Flight Sux

I’m finally back home, which means that I can stop writing blog entries on my iPhone. Therefore, this post has already been written ten times quicker than those in the past fortnight.

I’ve written previously about my love/hate relationship with flying. I love the speed of it, but hate the actual mechanics of the thing. I’m kinda getting over the whole take-off and landing trauma, though. Landings are now a-OK – I don’t worry about them at all – and take-offs only rank at about two or three on the nerves scale.

However, turbulence is still a killer. Not literally, obviously, but at the time it feels like it might be. It’s a heart-in-mouth, shit-I-might-die-even-though-I-don’t virtual killer. My flight home from Grenada was a case in point. It was a night flight, so I was hoping to get quite a bit of sleep on the plane. I left at six o’clock in the evening, Grenadian time, and was to arrive back in the UK at eight o’clock in the morning, our time (four hours ahead), so I figured that I should try to stay awake for the first few hours and then sleep the rest. Ha! What actually happened was that the Caribbean trade winds wreaked havoc on the plane during the middle section of the flight, and caused three hours of nasty turbulence. Up, down, side to side – it was like going on a rollercoaster at Alton Towers without being able to see the track ahead. Just when I thought it was over, the plane would start rocking again, and soon there would be a violent lurch or two that caused me to grab the seat in front of me, rigid with fear. Unbeknownst to me at the time, because I was attempting distraction tactics with iPhone games and music with the volume turned up (only partially successful), several passengers on the plane were being sick and kids were screaming. Nice. I’m quite pleased I didn’t hear about this until afterwards.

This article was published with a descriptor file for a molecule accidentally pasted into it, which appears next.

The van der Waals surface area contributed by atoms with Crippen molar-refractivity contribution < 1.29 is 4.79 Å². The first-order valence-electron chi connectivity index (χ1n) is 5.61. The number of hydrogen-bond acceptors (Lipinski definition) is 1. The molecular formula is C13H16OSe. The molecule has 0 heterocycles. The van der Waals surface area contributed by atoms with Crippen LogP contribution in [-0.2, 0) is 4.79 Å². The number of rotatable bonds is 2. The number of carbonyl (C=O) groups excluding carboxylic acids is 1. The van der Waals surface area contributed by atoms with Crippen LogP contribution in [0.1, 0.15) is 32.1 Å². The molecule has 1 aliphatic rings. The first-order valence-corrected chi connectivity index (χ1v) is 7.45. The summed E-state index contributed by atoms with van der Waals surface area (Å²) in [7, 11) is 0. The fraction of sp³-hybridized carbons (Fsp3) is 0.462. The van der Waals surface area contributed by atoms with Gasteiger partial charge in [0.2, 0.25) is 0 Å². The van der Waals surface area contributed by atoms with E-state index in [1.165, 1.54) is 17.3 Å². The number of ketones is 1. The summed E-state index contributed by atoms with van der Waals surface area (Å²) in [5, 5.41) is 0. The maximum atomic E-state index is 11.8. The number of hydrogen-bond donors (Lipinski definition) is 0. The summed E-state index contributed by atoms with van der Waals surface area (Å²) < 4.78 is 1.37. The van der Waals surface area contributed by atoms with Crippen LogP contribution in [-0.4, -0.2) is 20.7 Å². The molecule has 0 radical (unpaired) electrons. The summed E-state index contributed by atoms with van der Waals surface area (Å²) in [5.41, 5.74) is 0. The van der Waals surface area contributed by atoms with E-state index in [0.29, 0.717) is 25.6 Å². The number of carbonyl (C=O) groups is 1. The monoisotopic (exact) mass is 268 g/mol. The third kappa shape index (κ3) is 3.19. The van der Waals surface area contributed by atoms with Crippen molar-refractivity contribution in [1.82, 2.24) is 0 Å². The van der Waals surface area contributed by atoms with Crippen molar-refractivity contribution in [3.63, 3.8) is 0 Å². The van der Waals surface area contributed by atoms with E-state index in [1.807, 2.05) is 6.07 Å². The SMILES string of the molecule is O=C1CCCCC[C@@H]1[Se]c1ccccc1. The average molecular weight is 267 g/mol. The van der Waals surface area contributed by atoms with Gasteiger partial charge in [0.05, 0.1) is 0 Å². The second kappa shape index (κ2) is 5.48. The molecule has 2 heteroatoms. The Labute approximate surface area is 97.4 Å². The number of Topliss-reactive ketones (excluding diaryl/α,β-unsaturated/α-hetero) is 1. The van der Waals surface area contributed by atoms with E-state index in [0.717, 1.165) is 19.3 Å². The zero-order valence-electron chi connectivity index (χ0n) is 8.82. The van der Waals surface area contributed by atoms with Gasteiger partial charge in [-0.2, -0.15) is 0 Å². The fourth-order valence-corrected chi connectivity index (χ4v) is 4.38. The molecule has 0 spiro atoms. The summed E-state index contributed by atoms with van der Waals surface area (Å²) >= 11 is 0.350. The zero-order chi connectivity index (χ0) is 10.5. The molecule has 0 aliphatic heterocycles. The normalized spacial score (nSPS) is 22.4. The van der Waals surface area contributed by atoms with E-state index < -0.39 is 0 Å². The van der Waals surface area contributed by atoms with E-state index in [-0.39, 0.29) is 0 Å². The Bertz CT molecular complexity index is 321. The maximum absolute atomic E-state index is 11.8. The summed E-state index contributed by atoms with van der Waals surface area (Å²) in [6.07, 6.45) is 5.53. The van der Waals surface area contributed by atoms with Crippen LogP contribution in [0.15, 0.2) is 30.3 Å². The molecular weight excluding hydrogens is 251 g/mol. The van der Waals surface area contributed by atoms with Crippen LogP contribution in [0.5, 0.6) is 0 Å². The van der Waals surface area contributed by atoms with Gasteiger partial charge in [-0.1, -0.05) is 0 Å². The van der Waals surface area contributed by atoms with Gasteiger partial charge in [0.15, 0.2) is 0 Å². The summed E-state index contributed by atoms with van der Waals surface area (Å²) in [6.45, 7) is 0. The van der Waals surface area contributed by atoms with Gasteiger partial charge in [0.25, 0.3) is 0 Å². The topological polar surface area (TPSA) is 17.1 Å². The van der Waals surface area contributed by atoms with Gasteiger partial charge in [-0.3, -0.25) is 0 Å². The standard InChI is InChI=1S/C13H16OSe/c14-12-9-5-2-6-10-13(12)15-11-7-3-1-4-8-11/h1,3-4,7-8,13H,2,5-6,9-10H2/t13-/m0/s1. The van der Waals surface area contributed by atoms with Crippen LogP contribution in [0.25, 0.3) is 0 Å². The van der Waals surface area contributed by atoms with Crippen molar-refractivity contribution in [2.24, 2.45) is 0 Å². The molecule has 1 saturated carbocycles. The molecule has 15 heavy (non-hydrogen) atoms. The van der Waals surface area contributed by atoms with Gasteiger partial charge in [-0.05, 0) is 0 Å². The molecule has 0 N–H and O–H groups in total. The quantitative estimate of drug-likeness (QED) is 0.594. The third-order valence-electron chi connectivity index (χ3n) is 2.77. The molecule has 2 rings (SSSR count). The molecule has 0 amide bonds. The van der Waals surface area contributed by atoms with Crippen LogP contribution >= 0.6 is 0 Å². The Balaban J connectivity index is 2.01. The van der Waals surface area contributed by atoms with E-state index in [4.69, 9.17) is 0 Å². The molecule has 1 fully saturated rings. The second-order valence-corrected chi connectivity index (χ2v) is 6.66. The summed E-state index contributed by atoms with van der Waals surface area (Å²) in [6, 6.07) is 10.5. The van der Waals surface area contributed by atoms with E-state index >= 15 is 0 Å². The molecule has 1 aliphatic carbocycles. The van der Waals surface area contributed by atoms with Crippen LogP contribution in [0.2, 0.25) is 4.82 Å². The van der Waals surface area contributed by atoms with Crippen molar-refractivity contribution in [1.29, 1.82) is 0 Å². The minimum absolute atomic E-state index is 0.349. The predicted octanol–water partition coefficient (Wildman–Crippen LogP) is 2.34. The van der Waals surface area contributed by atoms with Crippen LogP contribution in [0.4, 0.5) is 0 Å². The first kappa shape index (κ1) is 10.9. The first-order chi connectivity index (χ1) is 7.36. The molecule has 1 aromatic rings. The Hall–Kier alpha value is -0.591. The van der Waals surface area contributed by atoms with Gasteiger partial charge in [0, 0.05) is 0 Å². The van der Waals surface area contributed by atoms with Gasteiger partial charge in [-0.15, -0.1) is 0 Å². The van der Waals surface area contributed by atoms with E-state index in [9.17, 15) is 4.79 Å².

Upon arrival at Gatwick, I heard more than one passenger swearing about how the pilot should have flown around the turbulence rather than straight through it, but the true legacy for my wife and I came with the drive back. Little sleep equalled much tiredness and reduced concentration, even after strong coffees. After Jo started swerving into the wrong lane just before the Reading Services, we stopped there as agreed, bought another caffeine hit, swapped places, and then I did the final leg. By the time I turned off for Bristol, my reaction times were also suspect, and I was very glad that I didn’t have to drive any further. The worst thing about travelling is definitely the journey home.

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